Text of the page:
A Story of 1644
I pray God to deal gently with my sister Margery Lantine; that the blood of her twin-brother Mark, though it cry out, may not prevail against her on the Day of Judgment.
We three were all the children of Ephraim Lantine, a widower, who owned and farmed (as I do to-day) the little estate of Lawhibbet on the right shore of the Fowey River, above the ford which crosses to St. Veep. The whole of our ground slopes towards the river; as also does the neighbour estate of Lantine, sometime in our family’s possession, but now and for three generations past yielding us only its name. Three miles below us the river opens into Fowey Harbour, with Fowey town beside it and facing across upon the village of Polruan, and a fort on either shore to guard the entrance. Three miles above us lies Lostwithiel, a neat borough, by the bridge of which the tidal water ceases. But the traffic between these two towns passes behind us and out of sight, by the high-road which after climbing out of Lostwithiel runs along a narrow neck of land dividing our valley from Tywardreath Bay. This ridge comes to its highest and narrowest just over the chimneys of Lawhibbet, and there the old Britons once planted an earthwork overlooking the bay on one hand and the river-passage on the other. Castle Dore is its name; a close of short smooth turf set within two circular ramparts and two fosses choked with brambles. Thither we children climbed, whether to be alone with our games–for I do not suppose my father entered the earthwork twice in a year, and no tillage ever disturbed it, though we possessed a drawerful of coins ploughed up from time to time in the field outside–or to watch the sails in the bay and the pack-horses jingling along the ridge, which contracted until it came abreast of us and at once began to widen towards Fowey and the coast; so that it came natural to feign ourselves robbers sitting there in our fastness and waiting to dash out upon the rich convoys as they passed under our noses.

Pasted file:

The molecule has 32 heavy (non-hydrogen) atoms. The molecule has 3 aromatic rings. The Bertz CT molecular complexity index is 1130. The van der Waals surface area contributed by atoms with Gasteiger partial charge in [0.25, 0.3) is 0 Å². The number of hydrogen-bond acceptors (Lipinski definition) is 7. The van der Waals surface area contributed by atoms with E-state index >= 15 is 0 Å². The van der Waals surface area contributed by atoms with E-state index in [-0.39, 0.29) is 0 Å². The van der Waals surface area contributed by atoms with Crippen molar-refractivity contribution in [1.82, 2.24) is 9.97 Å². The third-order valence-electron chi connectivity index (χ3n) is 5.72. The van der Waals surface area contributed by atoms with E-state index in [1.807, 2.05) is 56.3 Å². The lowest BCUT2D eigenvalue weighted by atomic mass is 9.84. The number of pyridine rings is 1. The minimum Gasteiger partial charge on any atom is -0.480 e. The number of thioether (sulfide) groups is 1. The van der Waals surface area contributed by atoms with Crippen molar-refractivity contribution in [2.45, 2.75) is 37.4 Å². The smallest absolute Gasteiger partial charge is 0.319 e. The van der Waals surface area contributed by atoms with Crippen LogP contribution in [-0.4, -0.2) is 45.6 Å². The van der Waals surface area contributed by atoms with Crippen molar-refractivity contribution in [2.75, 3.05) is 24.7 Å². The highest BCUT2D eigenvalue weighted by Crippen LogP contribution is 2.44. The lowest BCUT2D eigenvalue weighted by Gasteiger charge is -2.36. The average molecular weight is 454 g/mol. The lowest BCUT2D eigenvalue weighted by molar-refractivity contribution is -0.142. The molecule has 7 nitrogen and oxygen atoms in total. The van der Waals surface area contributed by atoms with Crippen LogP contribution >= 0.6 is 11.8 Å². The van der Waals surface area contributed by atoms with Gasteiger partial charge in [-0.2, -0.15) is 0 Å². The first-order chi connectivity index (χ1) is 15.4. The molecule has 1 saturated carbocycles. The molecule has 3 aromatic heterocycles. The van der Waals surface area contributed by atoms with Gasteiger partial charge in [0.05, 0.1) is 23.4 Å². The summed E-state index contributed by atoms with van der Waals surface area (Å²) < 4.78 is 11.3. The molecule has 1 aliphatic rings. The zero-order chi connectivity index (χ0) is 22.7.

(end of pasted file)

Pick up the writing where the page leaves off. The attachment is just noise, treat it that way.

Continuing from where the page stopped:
I talk as if we three had played this game with one mind. But indeed I was six years younger than the others, and barely nine years old when my brother Mark tired of it and left me, who hitherto had been his obedient scout, to play at the game alone. For Margery turned to follow Mark in this as in everything, although with her it had been more earnest play. For him the fun began and ended with the ambush, the supposed raid and its swashing deeds of valour; for her all these were but incident to a scheme, long brooded on, by which we were to amass plunder sufficient to buy back the family estate of Lantine with all the consequence due to an ancient name in which the rest of us forgot to feel any pride. But this was my sister Margery’s way; to whom, as honour was her passion, so the very shadows of old repute, dead loyalties, perished greatness, were idols to be worshipped. By a ballad, a story of former daring or devotion, a word even, I have seen her whole frame shaken and her eyes brimmed with bright tears; nay, I have seen tears drop on her clasped hands, in our pew in St. Sampson’s Church, with no more cause than old Parson Kendall’s stuttering through the prayer for the King’s Majesty–and this long before the late trouble had come to distract our country. She walked our fields beside us, but in company with those who walked them no longer; when she looked towards Lantine ’twas with an angry affection. In the household she filled her dead mother’s place, and so wisely that we all relied on her without thinking to wonder or admire; yet had we stayed to think, we had confessed to ourselves that the love in which her care for us was comprehended reached above any love we could repay or even understand–that she walked a path apart from us, obedient to a call we could not hear.